1994 Action Packed Minors
Wow, something I didn’t know about Mac Suzuki from BR’s Bullpen:
Mac Suzuki was expelled from high school in the 11th grade for fighting. Suzuki’s father contacted Don Nomura, owner of the Salinas Spurs, as Nomura had previously expressed an interest in Suzuki at a baseball clinic run by Tony Gwynn and Katsuya Nomura. Suzuki became the Spurs’ clubhouse boy. Among his tasks were concessions, batting practice pitching and janitorial work. Mac pitched one inning for Salinas in 1992.
Nomura sold Salinas, ending his ownership career, and signed Suzuki as the first of many star clients to begin his time as an agent. With the 17/18-year old Suzuki throwing 95 mph, he became a hot property for the team, now called the San Bernardino Spirit. He went 4-4 with 12 saves and a 3.68 ERA, striking out 87 and allowing 59 hits in 81 innings. He did walk 56 batters but was voted the 6th-best prospect in the California League by managers there.
I don’t remember hearing any of that when Suzuki was a hot prospect for the Mariners back in the day. I do remember the big hoopla about him possibly being the first Japanese-born pitcher to pitch in the majors since the 60s. It’s kind of hard to think in those terms, the pre-Ichiro days, but there was a lot of excitement around the idea. I lost interest in the game during the years when Suzuki struggled, and I didn’t know it had taken him until 1999 to finally stick for a bit, at the age of 24. And he was pretty awful, offering a combined 74 ERA+ that year. Ick. He lasted in the majors until 2002 with a career ERA+ of 86. He never lived up to that potential, sadly. Weird to think he was once ranked just behind ARod as Seattle’s top prospect.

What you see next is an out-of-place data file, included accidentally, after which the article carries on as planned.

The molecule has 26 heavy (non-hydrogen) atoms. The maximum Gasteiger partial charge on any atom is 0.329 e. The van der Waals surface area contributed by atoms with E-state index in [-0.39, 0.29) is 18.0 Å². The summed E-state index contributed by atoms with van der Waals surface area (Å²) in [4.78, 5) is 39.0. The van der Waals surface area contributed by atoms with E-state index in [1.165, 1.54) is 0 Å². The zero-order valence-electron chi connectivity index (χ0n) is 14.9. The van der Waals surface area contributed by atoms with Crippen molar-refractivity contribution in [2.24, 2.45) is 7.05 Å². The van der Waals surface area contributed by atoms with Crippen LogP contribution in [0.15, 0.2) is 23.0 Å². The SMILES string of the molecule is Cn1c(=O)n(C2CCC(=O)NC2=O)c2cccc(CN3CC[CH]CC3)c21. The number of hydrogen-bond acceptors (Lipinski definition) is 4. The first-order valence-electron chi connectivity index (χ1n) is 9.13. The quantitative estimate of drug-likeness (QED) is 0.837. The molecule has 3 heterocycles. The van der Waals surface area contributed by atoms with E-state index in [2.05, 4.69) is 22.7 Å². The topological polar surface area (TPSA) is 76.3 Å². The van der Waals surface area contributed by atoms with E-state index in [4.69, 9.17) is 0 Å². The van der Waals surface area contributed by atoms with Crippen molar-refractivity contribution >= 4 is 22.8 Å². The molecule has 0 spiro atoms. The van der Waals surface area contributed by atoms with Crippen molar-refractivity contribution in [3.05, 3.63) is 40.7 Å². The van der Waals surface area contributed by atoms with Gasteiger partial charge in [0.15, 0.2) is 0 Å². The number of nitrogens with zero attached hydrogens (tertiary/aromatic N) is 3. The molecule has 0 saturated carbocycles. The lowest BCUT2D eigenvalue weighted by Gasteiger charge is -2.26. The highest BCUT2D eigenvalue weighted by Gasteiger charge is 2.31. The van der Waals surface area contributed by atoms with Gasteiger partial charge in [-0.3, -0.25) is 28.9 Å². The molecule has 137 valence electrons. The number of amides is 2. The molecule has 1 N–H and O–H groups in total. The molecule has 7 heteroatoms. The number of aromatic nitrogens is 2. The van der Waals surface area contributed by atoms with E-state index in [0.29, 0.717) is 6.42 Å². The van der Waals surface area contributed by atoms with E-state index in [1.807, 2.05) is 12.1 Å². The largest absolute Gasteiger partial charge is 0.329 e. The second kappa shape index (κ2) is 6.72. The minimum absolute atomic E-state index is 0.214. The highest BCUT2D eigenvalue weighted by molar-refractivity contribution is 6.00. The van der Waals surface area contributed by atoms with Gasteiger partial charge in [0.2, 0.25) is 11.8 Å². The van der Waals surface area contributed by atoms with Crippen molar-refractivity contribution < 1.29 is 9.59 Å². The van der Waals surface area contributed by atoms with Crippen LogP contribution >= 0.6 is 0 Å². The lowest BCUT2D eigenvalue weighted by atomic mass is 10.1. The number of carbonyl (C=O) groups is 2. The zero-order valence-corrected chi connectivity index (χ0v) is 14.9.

As for the card itself, well, his name was “Makoto”, not “Makato”. I like the shot, but it’s ruined by the whole Action Packed gimmick, unfortunately. Alas, it was the only Mac Suzuki card I had.
1994 Action Packed 24K Gold Diamond
I thought Charles Johnson was going to be a huge superstar. At least I’m not the only one; he was consistently ranked as a top prospect and seen as a smart draft by the fledgling Florida Marlins. To be fair, he was an All-Star and a Gold Glover and produced well for a good long while, but unfortunately he fell off a cliff around the time he turned 30. Wow, did he look like a worldbeater in the minors, though. He had a killer (for a catcher) .828 OPS in 1993 at Single-A Kane County, then jumped to an .895 OPS in AA the following year (29 homers for a catching prospect – wow). For awhile in the majors he had a pattern of on-again off-again years – 100 OPS+, 73 OPS+, 113 OPS+, 79 OPS+…see the pattern? It’s a shame his production didn’t keep up because he might have been a longterm HOF candidate.
I pulled this card from a box of Action Packed that I bought in Minnesota in 1995. It’s apparently a fairly valuable card? Though I have to admit I’m not crazy about it. I don’t even know the story – is that actual gold leaf on the card? Either way, I’m not a big fan of Action Packed.
I’ll be honest: I wasn’t sure Johnny Damon was going to stick. Sure, he was a speedy outfielder with a good glove (how things change), but I wasn’t sure he had enough of a bat to hang around. I thought the Damon cards I got were kind of cool back in the day, especially this one, but I didn’t think he was going to hang around long enough to really make a mark. Obviously I was wrong, but the odd thing is that this is not a recent acquisiton; this is the original card I got in 1994. I think I may have even traded for this. So I guess in some corner of my mind I had some questions. I’m still not a big Damon fan, but I have to admit this card is pretty cool. I think of this parallel as a predecessor to the later sets like refractors and x-fractors. I may try to track down more of these as I have an opportunity to.